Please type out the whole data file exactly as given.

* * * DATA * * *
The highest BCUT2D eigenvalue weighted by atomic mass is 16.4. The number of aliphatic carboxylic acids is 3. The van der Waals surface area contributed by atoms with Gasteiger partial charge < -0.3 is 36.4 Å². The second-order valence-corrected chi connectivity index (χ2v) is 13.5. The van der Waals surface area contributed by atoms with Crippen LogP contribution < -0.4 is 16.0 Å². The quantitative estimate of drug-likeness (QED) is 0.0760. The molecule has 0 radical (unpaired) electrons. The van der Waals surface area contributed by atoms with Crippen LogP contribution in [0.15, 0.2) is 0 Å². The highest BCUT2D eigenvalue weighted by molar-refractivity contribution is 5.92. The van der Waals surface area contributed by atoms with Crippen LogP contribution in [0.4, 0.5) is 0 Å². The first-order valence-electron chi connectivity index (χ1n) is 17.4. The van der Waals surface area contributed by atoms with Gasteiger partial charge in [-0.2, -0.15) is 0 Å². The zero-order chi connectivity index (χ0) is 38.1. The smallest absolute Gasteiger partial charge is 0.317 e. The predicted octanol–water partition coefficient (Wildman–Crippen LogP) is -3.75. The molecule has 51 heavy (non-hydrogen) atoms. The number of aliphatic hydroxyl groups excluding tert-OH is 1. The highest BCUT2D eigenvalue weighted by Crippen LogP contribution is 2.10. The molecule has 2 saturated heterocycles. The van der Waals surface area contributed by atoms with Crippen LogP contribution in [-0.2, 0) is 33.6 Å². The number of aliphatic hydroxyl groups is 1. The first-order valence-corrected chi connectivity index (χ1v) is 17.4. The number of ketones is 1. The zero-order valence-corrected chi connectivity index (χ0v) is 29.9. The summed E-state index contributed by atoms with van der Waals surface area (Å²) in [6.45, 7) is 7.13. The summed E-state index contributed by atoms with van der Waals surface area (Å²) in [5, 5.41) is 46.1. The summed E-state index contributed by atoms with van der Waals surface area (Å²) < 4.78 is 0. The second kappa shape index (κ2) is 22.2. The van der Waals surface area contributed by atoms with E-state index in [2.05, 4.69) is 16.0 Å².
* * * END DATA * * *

The highest BCUT2D eigenvalue weighted by atomic mass is 16.4. The number of aliphatic carboxylic acids is 3. The van der Waals surface area contributed by atoms with Gasteiger partial charge < -0.3 is 36.4 Å². The second-order valence-corrected chi connectivity index (χ2v) is 13.5. The van der Waals surface area contributed by atoms with Crippen LogP contribution < -0.4 is 16.0 Å². The quantitative estimate of drug-likeness (QED) is 0.0760. The molecule has 0 radical (unpaired) electrons. The van der Waals surface area contributed by atoms with Crippen LogP contribution in [0.15, 0.2) is 0 Å². The highest BCUT2D eigenvalue weighted by molar-refractivity contribution is 5.92. The van der Waals surface area contributed by atoms with Crippen LogP contribution in [0.4, 0.5) is 0 Å². The first-order valence-electron chi connectivity index (χ1n) is 17.4. The van der Waals surface area contributed by atoms with Gasteiger partial charge in [-0.2, -0.15) is 0 Å². The zero-order chi connectivity index (χ0) is 38.1. The smallest absolute Gasteiger partial charge is 0.317 e. The predicted octanol–water partition coefficient (Wildman–Crippen LogP) is -3.75. The molecule has 51 heavy (non-hydrogen) atoms. The number of aliphatic hydroxyl groups excluding tert-OH is 1. The highest BCUT2D eigenvalue weighted by Crippen LogP contribution is 2.10. The molecule has 2 saturated heterocycles. The van der Waals surface area contributed by atoms with Crippen LogP contribution in [-0.2, 0) is 33.6 Å². The number of aliphatic hydroxyl groups is 1. The first-order valence-corrected chi connectivity index (χ1v) is 17.4. The number of ketones is 1. The zero-order valence-corrected chi connectivity index (χ0v) is 29.9. The summed E-state index contributed by atoms with van der Waals surface area (Å²) in [6.45, 7) is 7.13. The summed E-state index contributed by atoms with van der Waals surface area (Å²) in [5, 5.41) is 46.1. The summed E-state index contributed by atoms with van der Waals surface area (Å²) < 4.78 is 0. The second kappa shape index (κ2) is 22.2. The van der Waals surface area contributed by atoms with E-state index in [2.05, 4.69) is 16.0 Å².